In Stats: Ashwin Among India’s Greatest? Most Definitely, Yes

Ashwin could end up being India’s second-highest wicket-taker in Tests – second only to Anil Kumble.

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In Stats: Ashwin Among India’s Greatest? Most Definitely, Yes
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Over the weekend, Sanjay Manjrekar made news with his take on Ravichandran Ashwin not having done enough to be considered an all-time great.

For the uninformed, speaking on ESPNCricinfo's Runorder, Sanjay Manjrekar – who was one of the guests alongside former Australian captain Ian Chappell, former Indian opener Aakash Chopra and others – said he had problems with Ashwin being considered ‘one of the all-time greats.’

“When people start talking about Ashwin as being one of the all-time greats of the game, then I have a few problems. One basic problem I have with Ashwin is that when you look at SENA (South Africa, England, New Zealand, Australia) countries, Ashwin doesn’t have a single five-wicket haul there”.
Sanjay Manjrekar on ESPNCricinfo’s ‘Runorder’

I respect Sanjay's take – and I imagine Ashwin would too – for every individual is entitled to an opinion, to personal likes and dislikes.

I, however, would also disagree, because for me, Ashwin has been very successful at the highest level of international cricket, for nearly a decade.

Let’s look at Ashwin’s credentials:

With 409 wickets against his name, he is currently 15th in the list of highest wicket-takers in Test cricket, and realistically he could end up being India’s second-highest wicket-taker in the format – second only to Anil Kumble.

Here’s a look at some of Ashwin's standout accomplishments and a few records he holds:

  • (Joint) Most wickets taken in India's Test wins
  • Fastest to 250 Test wickets & 300 Test wickets
  • Joint-fastest to 350 Test wickets
  • Most dismissals of left-handers in Test cricket
  • Most Player of the Series awards won by an Indian cricketer in Test matches
  • Most 5-wicket hauls & most 10-wicket hauls by an Indian off-spinner in Tests
  • Only Indian cricketer to score a 100 & take a 5-wicket haul in a Test on multiple occasions
  • One of two cricketers in Test history to score 5 hundreds & take more than 400 wickets in Test cricket

Sanjay's reasoning though for not considering Ashwin an all-time great were:

  • The off-spinner doesn't have a 5-wicket haul in SENA countries.
  • Ashwin hasn't run through sides and the likes of Ravindra Jadeja and Axar Patel have been able to perform just as well, if not better.

There isn’t too much merit in his reasoning.

Ian Chappell addressed the second point almost instantly during that discussion; he used the example of Joel Garner – the fast bowler who was part of West Indies' terrorising pace attack during their glory days.

The wickets were shared amongst the pack – much like Ashwin has shared the spoils with his teammates, Chappell justified.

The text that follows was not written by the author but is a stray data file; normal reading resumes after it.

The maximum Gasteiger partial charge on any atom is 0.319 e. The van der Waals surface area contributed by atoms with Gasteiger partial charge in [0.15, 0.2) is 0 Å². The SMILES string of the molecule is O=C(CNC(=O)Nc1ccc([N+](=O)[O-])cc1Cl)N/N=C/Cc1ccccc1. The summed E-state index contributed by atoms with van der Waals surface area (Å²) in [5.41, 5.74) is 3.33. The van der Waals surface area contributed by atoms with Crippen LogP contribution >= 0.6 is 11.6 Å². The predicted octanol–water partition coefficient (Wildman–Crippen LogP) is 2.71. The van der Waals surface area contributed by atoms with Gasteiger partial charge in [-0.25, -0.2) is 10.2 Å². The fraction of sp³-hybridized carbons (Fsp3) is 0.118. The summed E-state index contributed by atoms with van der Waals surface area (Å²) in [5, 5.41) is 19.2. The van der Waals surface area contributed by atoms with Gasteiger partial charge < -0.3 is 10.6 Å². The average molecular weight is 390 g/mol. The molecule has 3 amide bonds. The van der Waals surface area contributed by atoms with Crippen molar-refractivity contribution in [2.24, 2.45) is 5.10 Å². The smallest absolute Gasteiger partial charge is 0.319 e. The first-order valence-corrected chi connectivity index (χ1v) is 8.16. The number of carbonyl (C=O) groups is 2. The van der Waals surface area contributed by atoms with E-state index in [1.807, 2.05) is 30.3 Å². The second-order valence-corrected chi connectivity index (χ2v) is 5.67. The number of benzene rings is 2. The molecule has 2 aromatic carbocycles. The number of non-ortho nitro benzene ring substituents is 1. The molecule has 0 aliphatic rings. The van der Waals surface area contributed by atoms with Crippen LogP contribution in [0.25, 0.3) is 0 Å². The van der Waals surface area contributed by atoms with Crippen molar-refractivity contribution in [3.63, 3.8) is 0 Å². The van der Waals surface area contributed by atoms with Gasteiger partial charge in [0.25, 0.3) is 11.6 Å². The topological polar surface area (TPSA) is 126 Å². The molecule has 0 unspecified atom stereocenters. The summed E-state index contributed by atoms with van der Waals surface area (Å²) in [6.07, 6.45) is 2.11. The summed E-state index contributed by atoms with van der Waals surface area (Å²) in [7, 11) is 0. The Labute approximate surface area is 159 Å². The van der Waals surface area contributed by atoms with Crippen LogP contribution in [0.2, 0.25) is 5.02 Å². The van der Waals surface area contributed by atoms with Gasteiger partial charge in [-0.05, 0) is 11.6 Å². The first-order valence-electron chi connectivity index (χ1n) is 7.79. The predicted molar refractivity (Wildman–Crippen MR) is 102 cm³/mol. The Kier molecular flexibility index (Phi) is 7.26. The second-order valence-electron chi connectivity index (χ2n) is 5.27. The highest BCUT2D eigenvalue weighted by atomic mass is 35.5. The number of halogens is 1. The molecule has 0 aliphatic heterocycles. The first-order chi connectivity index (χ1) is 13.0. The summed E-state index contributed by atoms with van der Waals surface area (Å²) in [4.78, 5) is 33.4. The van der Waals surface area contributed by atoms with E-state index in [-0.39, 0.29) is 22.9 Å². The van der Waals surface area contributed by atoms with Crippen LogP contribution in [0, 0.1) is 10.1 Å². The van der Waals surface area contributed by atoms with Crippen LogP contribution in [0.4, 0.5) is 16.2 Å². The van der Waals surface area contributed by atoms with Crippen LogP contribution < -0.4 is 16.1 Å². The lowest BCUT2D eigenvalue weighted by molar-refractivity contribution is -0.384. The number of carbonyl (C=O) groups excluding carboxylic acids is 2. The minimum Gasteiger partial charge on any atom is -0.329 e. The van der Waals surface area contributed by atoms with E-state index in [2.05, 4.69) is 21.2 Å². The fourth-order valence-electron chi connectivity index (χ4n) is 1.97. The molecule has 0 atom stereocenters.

As for the fact that Ashwin does not have a 5-for in SENA countries, a 5-wicket haul is not a definitive parameter to assess if a player qualifies to be a great or not.

Categories such as SENA are made for convenience’s sake. It is similar to saying a batsman who hasn't scored a century in a certain part of the world shouldn't be considered a great. Let me present a few examples:

  • In seven Tests in New Zealand, Sir Garfield Sobers didn’t score a century and never took more than 3 wickets in an innings.
  • Sir Vivian Richards didn't score more than 38 in three Test matches in New Zealand.
  • Kumar Sangakkara did not score a Test hundred in four Test matches in the Caribbean.
  • Muttiah Muralitharan – the highest wicket-taker in Test cricket – only took 12 wickets in five Tests in Australia.

Anyone out there who will question the credentials, or the GREATNESS, of the gentlemen named above? I guess not!

In the period between November 2011 – when Ashwin made his Test debut – and now, no one has taken more wickets in Test matches than the Indian off-spinner.

However, in discussions about whether Ashwin belongs in the cream of Test cricketers, his largely unimpressive record in SENA countries is always held against him. The numbers don’t lie – but in this case, it is not fair to pass judgement on a cricketer solely based on his overall numbers.

There’s been a marked improvement in Ashwin’s performance overseas; with experience, he has certainly gotten better and there is no denying he has become India's lead spinner – home or away.

And that is the hallmark of great players – longevity, and getting better with time. He may not have a 5-wicket haul in SENA countries, but he has picked up crucial 3-wicket hauls in wins in Adelaide (2018) and in Melbourne (2020).


Ashwin's performances in SENA countries are often discussed in isolation. Given the fact that the conditions – the pitches, the climate and the ball itself – don’t support bowlers of his ilk, it is important to lend some context to his performances; in those conditions, one should check out how Ashwin fared in comparison to his peers in the opposition.

Barring the one Test at Southampton in 2018 when Moeen Ali picked up 9 wickets against Ashwin's returns of 3 wickets, the Indian off-spinner has acceptable returns in conditions not suited to his type of bowling.

So, go easy on Manjrekar's opinion. And go easy on Ashwin too; enjoy his craft and his ability to set up and outsmart batsmen time and time again. There aren’t too many naturally-smart bowlers like Ashwin in the circuit these days.

(At The Quint, we are answerable only to our audience. Play an active role in shaping our journalism by becoming a member. Because the truth is worth it.)

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Topics:  R Ashwin 

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